Building Homes for Heroes®
Petty Officer Pete Herrick
Pete Herrick, a self-employed, highly-skilled carpenter, became a Naval Reservist in 2001, just six weeks prior to the terrorist attacks on the World Trade Center and The Pentagon. Herrick felt that joining the military as a Reservist would be a good way to supplement his income and would provide his wife and two children with additional financial security. He didn’t anticipate fighting America’s War on Terror.
In March of 2004, Petty Officer Herrick’s unit was mobilized at the Naval Air Station in Jacksonville, Florida. After a month of training in Mississippi, Herrick found himself in Kuwait, then Ramadi and finally Fallujah. Herrick’s unit, the Naval Mobile Construction Battalion (NMCB), was assigned to convoy soldiers and materials between bases. On its very first mission, the unit fell under mortar attack, leaving five of the platoon dead and 33 wounded. Herrick was first taken to Baghdad and then he was flown to an intensive care unit at a military medical center in Landstuhl, Germany.
Once Herrick was stabilized, he returned to the United States, attached to a mechanical ventilator that allowed him to breathe, and arrived at Bethesda Naval Hospital in Maryland. When he finally regained consciousness, his wife, Diana, was by his side. Herrick, a resident of Fort White, Florida, had multiple wounds to his right arm and leg; his left leg had to be amputated. One piece of shrapnel lodged in his lung, while another caught him in the neck, damaging his spinal cord and leaving him paralyzed from the neck down.
The next stop for Herrick was a spinal cord and brain injury facility in Tampa. A high percentage of those wounded in Iraq and Afghanistan have suffered debilitating brain injuries, after being victimized by improvised explosive devices (IED) and land mines. These medical facilities have intense programs, which are specialized for soldiers like Herrick to ensure that they receive the type of care geared to getting them to the most independent level possible.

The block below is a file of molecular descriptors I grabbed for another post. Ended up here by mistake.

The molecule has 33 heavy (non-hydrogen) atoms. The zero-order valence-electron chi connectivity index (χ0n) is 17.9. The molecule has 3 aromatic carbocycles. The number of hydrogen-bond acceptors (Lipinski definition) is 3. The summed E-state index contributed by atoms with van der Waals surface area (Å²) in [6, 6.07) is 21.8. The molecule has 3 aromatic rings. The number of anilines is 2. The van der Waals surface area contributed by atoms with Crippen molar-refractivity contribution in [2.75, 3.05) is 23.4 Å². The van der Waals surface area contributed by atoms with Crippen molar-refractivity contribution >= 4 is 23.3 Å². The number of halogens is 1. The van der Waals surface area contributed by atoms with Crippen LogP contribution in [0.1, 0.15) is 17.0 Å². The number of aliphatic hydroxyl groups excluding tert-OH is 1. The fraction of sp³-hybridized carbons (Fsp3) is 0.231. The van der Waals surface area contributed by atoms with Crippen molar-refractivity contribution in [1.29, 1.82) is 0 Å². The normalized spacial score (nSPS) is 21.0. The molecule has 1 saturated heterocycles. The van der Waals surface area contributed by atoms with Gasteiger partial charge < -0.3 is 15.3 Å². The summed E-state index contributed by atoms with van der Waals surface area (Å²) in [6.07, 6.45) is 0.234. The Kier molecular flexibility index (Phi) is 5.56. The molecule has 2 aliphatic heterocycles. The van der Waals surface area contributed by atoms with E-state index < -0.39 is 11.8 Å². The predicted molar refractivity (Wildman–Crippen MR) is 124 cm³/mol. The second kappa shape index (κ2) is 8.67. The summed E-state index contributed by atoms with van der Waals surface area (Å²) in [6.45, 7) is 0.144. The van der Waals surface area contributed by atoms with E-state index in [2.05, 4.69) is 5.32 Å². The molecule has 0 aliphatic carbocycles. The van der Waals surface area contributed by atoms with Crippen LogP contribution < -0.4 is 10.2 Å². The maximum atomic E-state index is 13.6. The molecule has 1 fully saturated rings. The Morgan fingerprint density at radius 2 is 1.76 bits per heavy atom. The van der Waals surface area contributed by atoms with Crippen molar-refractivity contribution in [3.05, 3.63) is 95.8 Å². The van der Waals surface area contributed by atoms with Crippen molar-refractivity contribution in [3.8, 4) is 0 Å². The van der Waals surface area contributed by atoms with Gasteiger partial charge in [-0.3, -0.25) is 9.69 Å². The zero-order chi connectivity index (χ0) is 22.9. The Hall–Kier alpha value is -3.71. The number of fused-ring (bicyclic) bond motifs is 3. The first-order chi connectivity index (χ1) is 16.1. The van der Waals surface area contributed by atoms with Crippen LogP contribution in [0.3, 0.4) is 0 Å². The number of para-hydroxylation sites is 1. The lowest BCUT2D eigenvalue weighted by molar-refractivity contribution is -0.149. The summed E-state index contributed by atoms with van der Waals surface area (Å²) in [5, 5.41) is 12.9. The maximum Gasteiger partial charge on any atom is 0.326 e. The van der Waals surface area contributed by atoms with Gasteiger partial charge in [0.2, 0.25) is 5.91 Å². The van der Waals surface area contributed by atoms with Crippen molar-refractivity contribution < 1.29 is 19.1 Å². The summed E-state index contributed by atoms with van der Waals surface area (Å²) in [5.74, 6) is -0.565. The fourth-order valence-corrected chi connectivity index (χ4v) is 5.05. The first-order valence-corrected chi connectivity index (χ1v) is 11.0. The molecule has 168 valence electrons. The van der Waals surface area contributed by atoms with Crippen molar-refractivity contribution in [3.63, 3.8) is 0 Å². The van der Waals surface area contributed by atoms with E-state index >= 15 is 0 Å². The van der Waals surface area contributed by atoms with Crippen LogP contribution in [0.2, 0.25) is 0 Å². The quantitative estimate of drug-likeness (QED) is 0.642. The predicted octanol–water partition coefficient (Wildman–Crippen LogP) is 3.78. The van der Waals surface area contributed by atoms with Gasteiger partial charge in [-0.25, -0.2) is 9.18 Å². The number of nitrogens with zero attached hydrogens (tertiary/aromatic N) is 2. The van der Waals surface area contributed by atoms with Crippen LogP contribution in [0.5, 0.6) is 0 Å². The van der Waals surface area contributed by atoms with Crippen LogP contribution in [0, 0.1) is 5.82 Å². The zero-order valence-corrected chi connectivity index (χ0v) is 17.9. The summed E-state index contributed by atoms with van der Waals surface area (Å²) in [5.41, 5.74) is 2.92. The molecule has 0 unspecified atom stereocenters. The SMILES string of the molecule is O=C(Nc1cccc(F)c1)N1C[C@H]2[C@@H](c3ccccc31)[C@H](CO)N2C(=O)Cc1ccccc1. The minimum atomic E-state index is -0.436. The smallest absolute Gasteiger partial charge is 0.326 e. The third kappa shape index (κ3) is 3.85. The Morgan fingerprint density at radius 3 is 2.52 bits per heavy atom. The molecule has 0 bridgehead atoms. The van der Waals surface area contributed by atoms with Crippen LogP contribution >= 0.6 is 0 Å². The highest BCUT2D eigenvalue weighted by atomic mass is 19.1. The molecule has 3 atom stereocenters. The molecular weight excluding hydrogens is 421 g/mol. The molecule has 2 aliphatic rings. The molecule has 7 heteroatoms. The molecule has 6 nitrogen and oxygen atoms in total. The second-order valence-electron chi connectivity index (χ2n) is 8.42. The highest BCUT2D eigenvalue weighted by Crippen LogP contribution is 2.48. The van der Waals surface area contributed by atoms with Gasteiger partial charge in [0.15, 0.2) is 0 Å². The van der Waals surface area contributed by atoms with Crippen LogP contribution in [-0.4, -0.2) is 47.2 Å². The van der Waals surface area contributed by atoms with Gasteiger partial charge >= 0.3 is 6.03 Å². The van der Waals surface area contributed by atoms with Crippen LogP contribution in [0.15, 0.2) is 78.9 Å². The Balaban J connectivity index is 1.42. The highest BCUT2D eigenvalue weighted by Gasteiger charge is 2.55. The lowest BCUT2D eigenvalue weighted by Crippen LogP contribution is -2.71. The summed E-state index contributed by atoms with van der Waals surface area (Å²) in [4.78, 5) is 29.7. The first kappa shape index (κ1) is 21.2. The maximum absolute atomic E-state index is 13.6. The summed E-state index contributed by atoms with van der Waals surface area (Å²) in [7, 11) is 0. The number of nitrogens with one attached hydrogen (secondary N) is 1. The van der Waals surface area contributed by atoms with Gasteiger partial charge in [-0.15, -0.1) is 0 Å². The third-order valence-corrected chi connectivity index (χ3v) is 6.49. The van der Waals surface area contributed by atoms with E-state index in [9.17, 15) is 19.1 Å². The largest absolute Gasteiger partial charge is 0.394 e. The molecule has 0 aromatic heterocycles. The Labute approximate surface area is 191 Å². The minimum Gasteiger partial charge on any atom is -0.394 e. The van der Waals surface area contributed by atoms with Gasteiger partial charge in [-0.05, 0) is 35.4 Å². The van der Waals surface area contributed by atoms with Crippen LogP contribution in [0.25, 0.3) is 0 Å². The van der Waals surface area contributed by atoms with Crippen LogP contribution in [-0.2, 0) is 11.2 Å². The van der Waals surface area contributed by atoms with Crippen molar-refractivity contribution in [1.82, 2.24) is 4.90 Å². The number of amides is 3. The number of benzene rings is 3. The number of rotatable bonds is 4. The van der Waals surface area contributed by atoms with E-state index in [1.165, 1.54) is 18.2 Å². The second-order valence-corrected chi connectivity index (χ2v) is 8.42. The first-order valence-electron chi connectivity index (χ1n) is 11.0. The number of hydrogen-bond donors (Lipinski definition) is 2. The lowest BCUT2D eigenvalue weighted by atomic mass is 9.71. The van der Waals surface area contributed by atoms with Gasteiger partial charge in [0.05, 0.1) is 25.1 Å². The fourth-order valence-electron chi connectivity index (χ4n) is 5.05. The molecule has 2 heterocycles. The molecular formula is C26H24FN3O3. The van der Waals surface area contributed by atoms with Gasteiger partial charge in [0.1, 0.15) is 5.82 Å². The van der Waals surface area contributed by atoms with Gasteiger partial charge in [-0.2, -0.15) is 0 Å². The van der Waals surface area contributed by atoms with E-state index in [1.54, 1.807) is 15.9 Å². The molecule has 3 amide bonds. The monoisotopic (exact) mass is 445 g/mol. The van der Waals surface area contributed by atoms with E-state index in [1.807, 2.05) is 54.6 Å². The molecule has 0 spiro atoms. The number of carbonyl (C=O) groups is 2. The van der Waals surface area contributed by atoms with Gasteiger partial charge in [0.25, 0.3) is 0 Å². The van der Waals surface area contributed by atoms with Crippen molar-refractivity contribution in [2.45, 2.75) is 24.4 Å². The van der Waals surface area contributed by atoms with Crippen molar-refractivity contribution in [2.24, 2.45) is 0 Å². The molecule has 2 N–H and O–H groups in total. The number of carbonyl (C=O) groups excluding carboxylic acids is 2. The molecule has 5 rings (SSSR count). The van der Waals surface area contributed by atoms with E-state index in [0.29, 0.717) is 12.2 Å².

Herrick was released from the hospital on May 11, 2005, more than a year after he was wounded. The family has received help from many hands. They have a specially equipped van, their mobile home has been remodeled, doorways have been widened, a roll-in shower installed, and a portable lift has been brought in to get Herrick in and out of bed. Among the many steps forward Herrick has made is regaining the ability to breathe without a mechanical ventilator, which has given him his voice back. Herrick can wiggle his left thumb just a bit and operates his specially designed wheelchair (and an adaptive PlayStation) by blowing out puffs of air. He's learning to use a computer without the use of his hands.